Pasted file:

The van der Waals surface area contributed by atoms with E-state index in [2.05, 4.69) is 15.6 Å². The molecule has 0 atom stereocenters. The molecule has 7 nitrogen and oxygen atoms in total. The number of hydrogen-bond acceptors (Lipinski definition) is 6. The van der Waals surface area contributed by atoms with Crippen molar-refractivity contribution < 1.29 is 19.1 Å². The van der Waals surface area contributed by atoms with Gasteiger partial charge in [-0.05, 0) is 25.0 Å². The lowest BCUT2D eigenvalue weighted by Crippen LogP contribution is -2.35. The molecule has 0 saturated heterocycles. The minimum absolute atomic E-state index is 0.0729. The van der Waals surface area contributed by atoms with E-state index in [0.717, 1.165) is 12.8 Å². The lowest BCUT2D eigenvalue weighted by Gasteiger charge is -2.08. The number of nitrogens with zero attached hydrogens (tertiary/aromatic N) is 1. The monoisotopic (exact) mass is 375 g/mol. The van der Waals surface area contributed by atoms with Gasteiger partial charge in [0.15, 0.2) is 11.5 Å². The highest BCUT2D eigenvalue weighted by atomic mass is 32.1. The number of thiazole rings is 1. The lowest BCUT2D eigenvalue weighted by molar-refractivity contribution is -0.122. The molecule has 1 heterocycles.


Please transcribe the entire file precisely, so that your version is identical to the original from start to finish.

The van der Waals surface area contributed by atoms with E-state index in [2.05, 4.69) is 15.6 Å². The molecule has 0 atom stereocenters. The molecule has 7 nitrogen and oxygen atoms in total. The number of hydrogen-bond acceptors (Lipinski definition) is 6. The van der Waals surface area contributed by atoms with Crippen molar-refractivity contribution < 1.29 is 19.1 Å². The van der Waals surface area contributed by atoms with Gasteiger partial charge in [-0.05, 0) is 25.0 Å². The lowest BCUT2D eigenvalue weighted by Crippen LogP contribution is -2.35. The molecule has 0 saturated heterocycles. The minimum absolute atomic E-state index is 0.0729. The van der Waals surface area contributed by atoms with E-state index in [0.717, 1.165) is 12.8 Å². The lowest BCUT2D eigenvalue weighted by Gasteiger charge is -2.08. The number of nitrogens with zero attached hydrogens (tertiary/aromatic N) is 1. The monoisotopic (exact) mass is 375 g/mol. The van der Waals surface area contributed by atoms with Gasteiger partial charge in [0.15, 0.2) is 11.5 Å². The highest BCUT2D eigenvalue weighted by atomic mass is 32.1. The number of thiazole rings is 1. The lowest BCUT2D eigenvalue weighted by molar-refractivity contribution is -0.122. The molecule has 1 heterocycles.